The Byrds are still broken up, and Roger McGuinn — a confirmed solo artist — is apparently still fine with that. The same can’t be said for former bandmate David Crosby. In a way, though, Chris Hillman says he understands.
“I mean, hell, sometimes you’ve got old war wounds that have healed but fester again if opened,” the ex-Byrds bassist tells Goldmine. “Some of that stuff should be kept locked up. Maybe a short reunion, just a few shows, because it’s such great music. Part of me, truth be told, really wants to. Another part of me totally gets McGuinn’s logic. Hey, Roger is happy doing what he’s doing. His show is basically the Byrds, anyway.”
Reduced now to a trio after the deaths of Gene Clark and Michael Clarke, the Byrds last got together in 2000. Before that, the original lineup hadn’t played together since 1991, as the Byrds were inducted into the Rock and Roll Hall of Fame. “Roger doesn’t want to be in a band,” Crosby tells Guitar World. “He wants to be folkie and work by himself, and that’s frustrating to me and Chris, because we know we could make really good music together. There’s not even a question.”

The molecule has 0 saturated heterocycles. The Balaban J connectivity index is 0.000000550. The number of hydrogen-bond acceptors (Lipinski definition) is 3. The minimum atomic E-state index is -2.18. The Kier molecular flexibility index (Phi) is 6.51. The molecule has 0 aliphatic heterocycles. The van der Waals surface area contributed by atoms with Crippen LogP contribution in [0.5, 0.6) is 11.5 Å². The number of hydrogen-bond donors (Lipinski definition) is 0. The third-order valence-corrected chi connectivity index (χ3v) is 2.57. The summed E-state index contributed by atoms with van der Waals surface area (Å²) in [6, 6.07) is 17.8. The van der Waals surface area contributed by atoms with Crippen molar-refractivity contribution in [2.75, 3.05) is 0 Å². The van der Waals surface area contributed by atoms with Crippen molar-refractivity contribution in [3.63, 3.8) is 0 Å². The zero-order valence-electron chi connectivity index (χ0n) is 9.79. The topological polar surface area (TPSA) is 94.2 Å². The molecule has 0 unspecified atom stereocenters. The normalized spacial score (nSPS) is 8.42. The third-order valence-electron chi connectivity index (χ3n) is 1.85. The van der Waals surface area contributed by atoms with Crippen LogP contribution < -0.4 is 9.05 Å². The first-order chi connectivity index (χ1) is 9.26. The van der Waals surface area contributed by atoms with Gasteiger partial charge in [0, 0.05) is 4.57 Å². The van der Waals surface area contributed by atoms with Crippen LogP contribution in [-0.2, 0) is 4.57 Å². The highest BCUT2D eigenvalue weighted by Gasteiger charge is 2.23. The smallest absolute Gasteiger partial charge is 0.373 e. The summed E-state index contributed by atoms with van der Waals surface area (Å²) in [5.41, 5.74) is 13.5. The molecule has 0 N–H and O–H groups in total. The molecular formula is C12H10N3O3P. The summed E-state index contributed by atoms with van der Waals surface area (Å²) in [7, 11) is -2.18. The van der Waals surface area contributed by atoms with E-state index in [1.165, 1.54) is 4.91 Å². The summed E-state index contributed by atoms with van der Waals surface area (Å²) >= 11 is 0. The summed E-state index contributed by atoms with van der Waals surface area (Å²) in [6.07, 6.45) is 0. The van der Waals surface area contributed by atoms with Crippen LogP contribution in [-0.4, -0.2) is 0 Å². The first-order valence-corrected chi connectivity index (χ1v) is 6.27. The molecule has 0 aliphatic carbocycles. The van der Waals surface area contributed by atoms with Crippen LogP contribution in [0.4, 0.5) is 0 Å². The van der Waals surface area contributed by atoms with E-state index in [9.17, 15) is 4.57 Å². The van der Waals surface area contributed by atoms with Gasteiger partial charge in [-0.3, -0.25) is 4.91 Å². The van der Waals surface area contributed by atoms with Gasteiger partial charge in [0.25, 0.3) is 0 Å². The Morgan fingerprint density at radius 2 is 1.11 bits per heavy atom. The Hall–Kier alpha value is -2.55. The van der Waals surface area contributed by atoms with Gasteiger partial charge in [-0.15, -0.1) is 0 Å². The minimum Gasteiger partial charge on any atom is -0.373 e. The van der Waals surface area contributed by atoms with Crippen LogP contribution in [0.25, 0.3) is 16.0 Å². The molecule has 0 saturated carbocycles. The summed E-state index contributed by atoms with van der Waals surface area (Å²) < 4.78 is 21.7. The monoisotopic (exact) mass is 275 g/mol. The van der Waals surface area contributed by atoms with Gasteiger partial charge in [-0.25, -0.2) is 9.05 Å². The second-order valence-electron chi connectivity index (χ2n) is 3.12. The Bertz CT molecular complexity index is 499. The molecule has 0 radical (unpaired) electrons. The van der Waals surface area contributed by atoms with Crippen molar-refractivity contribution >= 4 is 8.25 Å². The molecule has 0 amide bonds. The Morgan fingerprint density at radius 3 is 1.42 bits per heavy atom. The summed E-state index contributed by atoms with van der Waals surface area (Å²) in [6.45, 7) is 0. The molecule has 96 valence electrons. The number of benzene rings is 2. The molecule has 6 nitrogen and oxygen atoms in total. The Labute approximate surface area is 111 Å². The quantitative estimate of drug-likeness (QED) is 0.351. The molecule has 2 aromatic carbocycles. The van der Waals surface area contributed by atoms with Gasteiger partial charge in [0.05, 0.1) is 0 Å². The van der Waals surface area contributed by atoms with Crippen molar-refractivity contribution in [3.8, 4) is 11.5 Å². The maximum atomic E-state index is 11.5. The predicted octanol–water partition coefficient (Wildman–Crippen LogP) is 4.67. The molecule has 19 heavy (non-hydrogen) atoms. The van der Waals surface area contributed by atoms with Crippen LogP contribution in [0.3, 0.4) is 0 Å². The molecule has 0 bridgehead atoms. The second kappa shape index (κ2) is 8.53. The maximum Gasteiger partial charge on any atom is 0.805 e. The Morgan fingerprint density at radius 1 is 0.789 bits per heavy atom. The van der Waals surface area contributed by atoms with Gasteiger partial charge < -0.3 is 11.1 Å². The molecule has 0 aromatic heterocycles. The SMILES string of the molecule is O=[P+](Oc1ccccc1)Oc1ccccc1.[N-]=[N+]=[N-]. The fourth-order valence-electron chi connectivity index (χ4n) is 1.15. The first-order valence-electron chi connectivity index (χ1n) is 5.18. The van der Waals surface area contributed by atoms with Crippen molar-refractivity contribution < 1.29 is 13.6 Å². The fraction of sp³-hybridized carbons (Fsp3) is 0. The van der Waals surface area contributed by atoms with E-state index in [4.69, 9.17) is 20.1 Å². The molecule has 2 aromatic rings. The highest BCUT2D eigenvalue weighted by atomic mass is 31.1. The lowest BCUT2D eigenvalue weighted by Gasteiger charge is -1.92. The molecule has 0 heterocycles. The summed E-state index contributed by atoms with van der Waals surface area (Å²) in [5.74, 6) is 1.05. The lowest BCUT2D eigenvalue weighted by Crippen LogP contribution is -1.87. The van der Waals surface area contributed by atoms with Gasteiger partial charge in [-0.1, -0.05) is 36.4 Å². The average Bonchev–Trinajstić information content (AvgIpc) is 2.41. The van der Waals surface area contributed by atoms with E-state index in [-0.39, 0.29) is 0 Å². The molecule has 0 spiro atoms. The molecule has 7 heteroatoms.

Crosby has even agreed to work simply as a sideman, only to be rebuffed. That leaves Crosby and Hillman to their own small-scale get togethers. “I have a very good relationship with Chris Hillman,” Crosby adds. “He lives not too far me, so we have dinner together sometimes. I’ll go out to hear him and Herb Pedersen play country music, because they are the real deal.”